“Jon and I are looking at each other because you are right. Technically my contract finishes at the end of September because I was here for three years. As Jon has just arrived, it is a conversation we have just begun.”

Hiller said,

“I would hope that you are going to have that conversation.”

Richard Bacon added,

“Get your skates on, Mr Thompson; we want to keep him.”

Thompson said,

“We all share the same aspiration. We are in negotiations.”

7. Be prepared to set aside millions of pounds – in addition to the normal costs of the outsourcing – on exiting.

HMRC is setting aside a gigantic sum – £700m. Around a quarter of this, said the National Audit Office, is accounted for by optimism bias. The estimates also include costs that HMRC will only incur if certain risks materialise.

In particular, HMRC has allowed around £100m for the costs of transferring data from servers currently managed by Aspire suppliers to providers that will make use of cloud computing technology. This cost will only be incurred if a second HMRC programme – which focuses on how HMRC exploits cloud technology – is unsuccessful.

Other costs of the so-called Columbus programme to replace Aspire include the cost of buying back assets, plus staff, consultancy and legal costs.

8. Projected savings from quitting a large contract could dwarf the exit costs.

HMRC has estimated the possible minimum and possible maximum savings from replacing Aspire. Even the minimum estimated savings would more than justify the organisational time involved and the challenge of building up new corporate cultures and skills in-house while keeping new and existing services running smoothly.

By replacing Aspire and improving the way IT services are organised and delivered, HMRC expects to save – each year – about £200m net, after taking into account the possible exit costs of £700m.

The National Audit Office said most of the savings are calculated on the basis of removing supplier profit margins and overheads on services being brought in-house, and reducing margins on other services from contract changes.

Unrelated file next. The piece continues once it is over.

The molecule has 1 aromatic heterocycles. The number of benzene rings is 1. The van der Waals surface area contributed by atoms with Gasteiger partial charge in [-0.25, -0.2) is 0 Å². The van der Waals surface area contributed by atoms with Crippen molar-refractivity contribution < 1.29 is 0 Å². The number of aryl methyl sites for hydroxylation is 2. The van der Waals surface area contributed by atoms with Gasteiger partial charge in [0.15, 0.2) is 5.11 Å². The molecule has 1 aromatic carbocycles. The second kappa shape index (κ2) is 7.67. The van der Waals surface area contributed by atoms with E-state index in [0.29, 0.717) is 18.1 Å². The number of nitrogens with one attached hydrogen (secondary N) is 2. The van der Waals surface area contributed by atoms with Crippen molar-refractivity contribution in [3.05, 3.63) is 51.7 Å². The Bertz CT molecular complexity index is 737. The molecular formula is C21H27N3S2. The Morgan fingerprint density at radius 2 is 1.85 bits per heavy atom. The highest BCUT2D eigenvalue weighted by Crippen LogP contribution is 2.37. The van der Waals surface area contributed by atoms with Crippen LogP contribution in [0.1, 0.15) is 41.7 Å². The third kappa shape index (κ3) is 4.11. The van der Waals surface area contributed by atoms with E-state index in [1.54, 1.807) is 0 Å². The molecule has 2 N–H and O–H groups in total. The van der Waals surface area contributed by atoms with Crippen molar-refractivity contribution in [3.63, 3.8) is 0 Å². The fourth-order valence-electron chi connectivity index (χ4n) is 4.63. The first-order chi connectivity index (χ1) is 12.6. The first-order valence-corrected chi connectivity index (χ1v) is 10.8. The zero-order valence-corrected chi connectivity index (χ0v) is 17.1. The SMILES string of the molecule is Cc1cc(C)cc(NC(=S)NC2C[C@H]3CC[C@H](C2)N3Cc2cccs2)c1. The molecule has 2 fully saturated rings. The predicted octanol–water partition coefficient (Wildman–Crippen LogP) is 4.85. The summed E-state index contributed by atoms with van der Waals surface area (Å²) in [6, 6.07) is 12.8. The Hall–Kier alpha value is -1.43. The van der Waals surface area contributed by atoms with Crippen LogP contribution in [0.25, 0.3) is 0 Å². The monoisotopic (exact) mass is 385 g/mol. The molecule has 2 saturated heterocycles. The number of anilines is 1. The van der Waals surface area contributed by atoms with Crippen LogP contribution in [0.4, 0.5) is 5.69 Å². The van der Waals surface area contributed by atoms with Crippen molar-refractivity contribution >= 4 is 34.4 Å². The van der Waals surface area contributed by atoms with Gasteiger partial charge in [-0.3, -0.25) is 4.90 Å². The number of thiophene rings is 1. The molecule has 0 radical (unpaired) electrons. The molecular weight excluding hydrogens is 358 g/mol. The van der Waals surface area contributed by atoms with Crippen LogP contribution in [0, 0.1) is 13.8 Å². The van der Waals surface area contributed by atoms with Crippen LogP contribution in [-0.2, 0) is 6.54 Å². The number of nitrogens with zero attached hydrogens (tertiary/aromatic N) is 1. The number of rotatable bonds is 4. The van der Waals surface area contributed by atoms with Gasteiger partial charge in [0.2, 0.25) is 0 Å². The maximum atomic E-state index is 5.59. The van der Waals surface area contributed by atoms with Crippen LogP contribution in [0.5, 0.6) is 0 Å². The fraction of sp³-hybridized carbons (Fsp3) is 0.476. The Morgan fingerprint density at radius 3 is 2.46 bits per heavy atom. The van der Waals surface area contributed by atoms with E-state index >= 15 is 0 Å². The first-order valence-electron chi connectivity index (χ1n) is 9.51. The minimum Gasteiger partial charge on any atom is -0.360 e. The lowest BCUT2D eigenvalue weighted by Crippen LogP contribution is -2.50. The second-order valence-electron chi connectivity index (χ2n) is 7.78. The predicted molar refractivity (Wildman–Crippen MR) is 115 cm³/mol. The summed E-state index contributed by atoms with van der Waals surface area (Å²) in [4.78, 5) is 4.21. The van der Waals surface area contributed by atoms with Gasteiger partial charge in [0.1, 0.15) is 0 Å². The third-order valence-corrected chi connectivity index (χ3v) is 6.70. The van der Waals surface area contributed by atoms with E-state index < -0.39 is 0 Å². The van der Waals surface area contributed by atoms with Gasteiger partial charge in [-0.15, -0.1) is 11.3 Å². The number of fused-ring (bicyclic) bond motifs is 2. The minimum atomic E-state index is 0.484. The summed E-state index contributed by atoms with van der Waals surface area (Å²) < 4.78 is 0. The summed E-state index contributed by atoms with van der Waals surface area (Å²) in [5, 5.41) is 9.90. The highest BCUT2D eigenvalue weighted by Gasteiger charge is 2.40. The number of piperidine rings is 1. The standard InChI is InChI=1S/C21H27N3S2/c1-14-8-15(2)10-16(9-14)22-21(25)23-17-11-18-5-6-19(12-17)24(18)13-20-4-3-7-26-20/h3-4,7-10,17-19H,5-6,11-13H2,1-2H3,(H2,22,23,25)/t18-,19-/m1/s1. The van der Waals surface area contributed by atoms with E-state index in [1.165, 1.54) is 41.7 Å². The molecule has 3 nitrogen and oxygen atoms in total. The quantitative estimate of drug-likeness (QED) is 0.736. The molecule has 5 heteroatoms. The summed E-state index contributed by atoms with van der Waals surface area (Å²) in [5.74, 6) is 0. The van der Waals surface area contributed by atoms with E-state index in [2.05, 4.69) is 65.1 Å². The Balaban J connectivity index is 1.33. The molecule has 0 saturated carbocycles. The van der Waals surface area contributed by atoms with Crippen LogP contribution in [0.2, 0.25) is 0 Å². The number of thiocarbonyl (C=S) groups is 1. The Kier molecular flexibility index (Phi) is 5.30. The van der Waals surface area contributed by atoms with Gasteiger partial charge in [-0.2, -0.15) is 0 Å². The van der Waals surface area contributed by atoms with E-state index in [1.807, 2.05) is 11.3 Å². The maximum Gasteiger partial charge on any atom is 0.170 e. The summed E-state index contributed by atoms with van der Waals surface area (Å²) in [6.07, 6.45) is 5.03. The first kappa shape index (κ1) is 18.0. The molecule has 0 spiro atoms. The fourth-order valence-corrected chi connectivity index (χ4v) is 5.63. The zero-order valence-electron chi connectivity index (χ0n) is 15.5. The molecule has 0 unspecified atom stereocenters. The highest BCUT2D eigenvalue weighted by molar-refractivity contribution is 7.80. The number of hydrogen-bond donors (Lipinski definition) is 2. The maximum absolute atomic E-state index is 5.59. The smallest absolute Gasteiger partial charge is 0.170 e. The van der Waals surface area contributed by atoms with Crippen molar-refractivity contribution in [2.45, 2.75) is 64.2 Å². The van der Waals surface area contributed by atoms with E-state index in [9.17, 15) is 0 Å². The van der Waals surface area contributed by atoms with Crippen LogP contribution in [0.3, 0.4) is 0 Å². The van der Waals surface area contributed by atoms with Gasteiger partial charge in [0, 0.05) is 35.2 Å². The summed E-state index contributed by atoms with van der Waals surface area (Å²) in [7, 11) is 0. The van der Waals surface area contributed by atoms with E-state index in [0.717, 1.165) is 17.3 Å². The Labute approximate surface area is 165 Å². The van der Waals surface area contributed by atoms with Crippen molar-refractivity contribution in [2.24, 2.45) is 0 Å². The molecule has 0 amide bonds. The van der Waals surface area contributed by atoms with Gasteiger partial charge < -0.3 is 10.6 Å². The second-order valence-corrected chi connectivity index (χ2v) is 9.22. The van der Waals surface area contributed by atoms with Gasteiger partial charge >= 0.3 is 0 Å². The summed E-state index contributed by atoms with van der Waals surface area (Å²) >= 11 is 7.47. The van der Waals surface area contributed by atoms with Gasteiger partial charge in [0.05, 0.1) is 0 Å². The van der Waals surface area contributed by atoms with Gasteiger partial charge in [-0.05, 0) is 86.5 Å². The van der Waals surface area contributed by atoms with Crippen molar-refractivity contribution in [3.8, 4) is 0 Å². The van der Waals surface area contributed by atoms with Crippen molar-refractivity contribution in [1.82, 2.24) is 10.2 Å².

Even if the savings don’t materialise as expected and costs equal savings the benefits of exiting are clear. The alternative is allowing costs to continue to soar while you allow the future of your IT to be determined by what your major suppliers can or will do within reasonable cost limits.

Comment

HMRC is leading the way for other government departments, councils, the police and other public bodies.

Dearnley’s approach of breaking IT into smaller manageable chunks that can be managed, controlled, optimised and to some extent commoditised is impressive.  On the cloud alone he is setting up an internal team of 50.

In the past, IT empires were built and retained by senior officials arguing that their systems were unique – too bespoke and complex to be broken up and treated as a commodity to be put into the cloud.

Dearnley’s evidence to the Public Accounts Committee exposes pompous justifications for the status quo as Sir Humphrey-speak.

Both Richard Feynman and Einstein said something to the effect that the more you understand a subject, the simpler you can explain it.

What Dearnley doesn’t yet understand about the HMRC systems that are still run by Capgemini he will doubtless find out about – provided his contract is renewed before September this year.

No doubt HMRC will continue to have its Parliamentary and other critics who will say that the risks of breaking up HMRC’s proven IT systems are a step too far. But the risks to the public purse of keeping the IT largely as it is are, arguably, much greater.